My deep interest in art lies in the "Romantic" landscape tradition of observation and emotional responses to nature, weather and light.

The legacy of European landscape painting of the early nineteenth century has been significant in developing my own artistic philosophy. In particular the notion of self expression through nature, man against the elements and our surroundings urging us to come around to an understanding of ourselves. The highly charged painterly surfaces of Constable's oil sketches and Boudin's beach scenes are executed in a vigorous, yet searching manner. Both artists' work conveys more than representation of place; it is their obsession with "their" landscape, its drama, the battle between weather and light that gives their arwork its truth. It is that "otherness" in their art, the intangible, the ethereal, the spirit of nature that elevates their artwork from mere copy to poetry.

My own practice continues in a similar genre, grounded in the discipline of observational drawing from nature, grappling with form, space and light. I make note of shifting seasons, the quiet emptiness of winter with its somber light, to the vibrancy of summer with its golden hue. Living in the landscape as I do, enables me to stay connected to my changing surroundings, being both aware of and sensitive to them.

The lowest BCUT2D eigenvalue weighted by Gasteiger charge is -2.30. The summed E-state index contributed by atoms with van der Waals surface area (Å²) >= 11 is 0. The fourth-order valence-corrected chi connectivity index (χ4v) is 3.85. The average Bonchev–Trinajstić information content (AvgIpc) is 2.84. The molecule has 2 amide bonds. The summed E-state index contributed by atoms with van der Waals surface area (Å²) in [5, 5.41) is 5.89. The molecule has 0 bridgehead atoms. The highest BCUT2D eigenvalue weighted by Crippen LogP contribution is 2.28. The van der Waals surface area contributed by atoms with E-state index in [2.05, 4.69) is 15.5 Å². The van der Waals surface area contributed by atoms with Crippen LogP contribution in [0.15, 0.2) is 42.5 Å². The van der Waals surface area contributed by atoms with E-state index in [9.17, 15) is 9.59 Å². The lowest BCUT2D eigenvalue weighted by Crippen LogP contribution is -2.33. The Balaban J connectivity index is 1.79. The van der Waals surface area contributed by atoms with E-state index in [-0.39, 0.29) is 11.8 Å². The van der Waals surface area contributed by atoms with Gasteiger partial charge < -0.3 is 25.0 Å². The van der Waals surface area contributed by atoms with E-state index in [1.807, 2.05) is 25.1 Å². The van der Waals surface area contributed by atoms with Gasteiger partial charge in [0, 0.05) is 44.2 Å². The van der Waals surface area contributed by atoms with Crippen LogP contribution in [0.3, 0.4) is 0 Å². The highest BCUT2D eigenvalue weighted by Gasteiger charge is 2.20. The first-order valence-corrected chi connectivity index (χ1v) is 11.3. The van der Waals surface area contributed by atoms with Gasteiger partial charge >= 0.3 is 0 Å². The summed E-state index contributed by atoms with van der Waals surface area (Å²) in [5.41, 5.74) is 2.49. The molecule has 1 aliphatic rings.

Painting outside throws up opportunities to capture the immediacy of what is happening above and around. It challenges, because nature works within its own time and is never still. Working "en plein air" enables me to connect with my senses and recognize nature as a powerful force.

Using a limited palette of colour, I literally draw with the paint, remembering to capture what is infront of me. An artwork should lift one out of the day-to-day so that it enhances and gives meaning to reality. I endeavour to find the emotional tie between subject matter and the heart.

Pandora Butterfield. MA(Fine Art)